And my brain keeps coming up with enough weird shit sober that I donít need drugs to help me along. At the very least, being clean and sober saves me a lot of cash.

TJ: Is your new book about money out? How did the idea come to you? It looks really funny?
SS: The book is called Money Talks, and the first issue just came out as of this moment, right now. Itís a new series that Iím doing bi-monthyl for Slave Labor, starring the portraits from paper money around the world and over the last two thousand years. Itís an anachronistic comedy soap opera that features some of the best line art every minted, all showcased in a minimalist comic book. I canít remember the exact moment the idea came to me. I was probably in the shower again. Thatís where I always get the best ones; when Iím soaking wet and far away from paper and pen. Iím always trying to figure out some new way to tell a comic book story that lets me spend more time writing, and less time fiddling with the artwork. I can draw, I just donít like to do a lot of it. Turning out comic pages is a huge time commitment. I might be able to come up with a terrific idea for twelve issues of story, but I shudder when I think how long itís going to take to draw all that. I guess you can say my first love is definitely writing. Anyway, the first mention of Money Talks appears somewhere much earlier in my notebook. It started with the idea that using paper money portraits as characters in some sort of comic strip could be milked for easy laughs. A little while later, the title came to me. It was one of those two-part ideas that matched perfectly, and I knew I had to do something more with it than just a throwaway gag in a mini-comic. About a year later, I found myself proposing an ongoing epic to Slave Labor. They bit, so I guess I have to sit down and actually do it now.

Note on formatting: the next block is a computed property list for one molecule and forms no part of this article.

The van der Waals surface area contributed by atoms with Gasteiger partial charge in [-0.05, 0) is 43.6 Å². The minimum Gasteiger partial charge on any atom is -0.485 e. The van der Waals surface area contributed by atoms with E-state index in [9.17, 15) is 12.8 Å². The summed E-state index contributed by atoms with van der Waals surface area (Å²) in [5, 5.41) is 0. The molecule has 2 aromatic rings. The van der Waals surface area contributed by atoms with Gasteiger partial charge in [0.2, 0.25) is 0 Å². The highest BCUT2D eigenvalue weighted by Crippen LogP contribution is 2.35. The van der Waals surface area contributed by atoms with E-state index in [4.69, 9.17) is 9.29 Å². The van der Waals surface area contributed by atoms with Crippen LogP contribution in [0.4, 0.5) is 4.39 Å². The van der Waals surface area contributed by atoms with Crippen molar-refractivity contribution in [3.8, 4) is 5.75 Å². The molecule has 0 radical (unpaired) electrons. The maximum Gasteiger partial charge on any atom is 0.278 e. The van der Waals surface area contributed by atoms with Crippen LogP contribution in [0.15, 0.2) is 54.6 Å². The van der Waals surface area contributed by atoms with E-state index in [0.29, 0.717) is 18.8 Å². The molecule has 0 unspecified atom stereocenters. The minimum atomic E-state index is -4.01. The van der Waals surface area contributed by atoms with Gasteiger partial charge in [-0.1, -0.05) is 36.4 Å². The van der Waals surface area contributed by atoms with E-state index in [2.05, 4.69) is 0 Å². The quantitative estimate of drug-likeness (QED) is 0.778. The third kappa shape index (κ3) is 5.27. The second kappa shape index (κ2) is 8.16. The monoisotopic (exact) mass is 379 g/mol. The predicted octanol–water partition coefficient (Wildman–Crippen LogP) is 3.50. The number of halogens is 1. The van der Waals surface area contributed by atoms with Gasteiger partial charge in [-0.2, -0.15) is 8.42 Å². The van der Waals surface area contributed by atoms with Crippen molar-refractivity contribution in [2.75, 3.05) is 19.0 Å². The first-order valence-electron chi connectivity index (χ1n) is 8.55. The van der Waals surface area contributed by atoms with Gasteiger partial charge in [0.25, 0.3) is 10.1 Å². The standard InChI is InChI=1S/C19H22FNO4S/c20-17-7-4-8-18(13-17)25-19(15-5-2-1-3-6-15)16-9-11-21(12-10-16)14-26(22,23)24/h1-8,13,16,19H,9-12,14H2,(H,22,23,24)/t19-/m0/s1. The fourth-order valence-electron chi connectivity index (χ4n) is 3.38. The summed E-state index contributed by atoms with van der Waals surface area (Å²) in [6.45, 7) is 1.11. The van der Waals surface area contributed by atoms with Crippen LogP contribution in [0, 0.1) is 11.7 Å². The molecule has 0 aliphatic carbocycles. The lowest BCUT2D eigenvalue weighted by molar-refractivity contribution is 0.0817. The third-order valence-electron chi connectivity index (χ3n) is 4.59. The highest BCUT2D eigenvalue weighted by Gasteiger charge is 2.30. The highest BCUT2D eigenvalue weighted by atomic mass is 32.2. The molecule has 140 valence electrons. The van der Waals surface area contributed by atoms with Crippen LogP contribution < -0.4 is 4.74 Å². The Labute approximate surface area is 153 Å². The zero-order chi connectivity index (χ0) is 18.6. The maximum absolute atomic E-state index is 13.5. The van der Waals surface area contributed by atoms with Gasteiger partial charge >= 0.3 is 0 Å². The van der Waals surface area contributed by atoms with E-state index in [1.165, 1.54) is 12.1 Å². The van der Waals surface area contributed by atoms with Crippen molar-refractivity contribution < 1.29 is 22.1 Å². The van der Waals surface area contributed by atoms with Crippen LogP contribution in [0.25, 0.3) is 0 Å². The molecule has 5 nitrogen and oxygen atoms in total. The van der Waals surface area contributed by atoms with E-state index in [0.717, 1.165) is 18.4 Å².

TJ: What about your piece on the Red Baron?

SS: I wrote three magazine articles about him that were published last year. The main one, for Aviation History, was run as their cover story for July 1995, so that was pretty neat. It was a fairly complete biography, whereas the other two were about more specific subjects: his dog and his funeral. All the research I did led to bigger and better things. Iíve got a screenplay in development out West now thatís all about the Red Baron and Billy Bishop when they were stationed across the front from each other during World War One. In fact, Iím being paid right now to work on a second draft. Thatís what Iím supposed to be doing instead of chatting up interviewers for a comic fanzine.

TJ: Does your writing pay all your bills?
SS: It does not that Iím getting paid as a screenwriter.  Doing experimental alternative comic books like Longshot or Money Talks is a rough way to make a living. Itís great for artistic freedom, integrity and fan followings, so long as you donít expect to make cash for luxuries like food, shelter or clothing.

TJ: Would you ever wear black pants with a black shirt and white shoes in public?

SS: I did once, but I was mistaken for a mime and set upon by angry buskers.

TJ: What do you think about the French?
SS: They have a very old, very rich culture thatís brought us such marvels as poutine, Ding and Dong films and Celine Dion muzak. It will be an honor to have them shoot at me in Canadaís upcoming civil war.

Copyright©2000 The Jester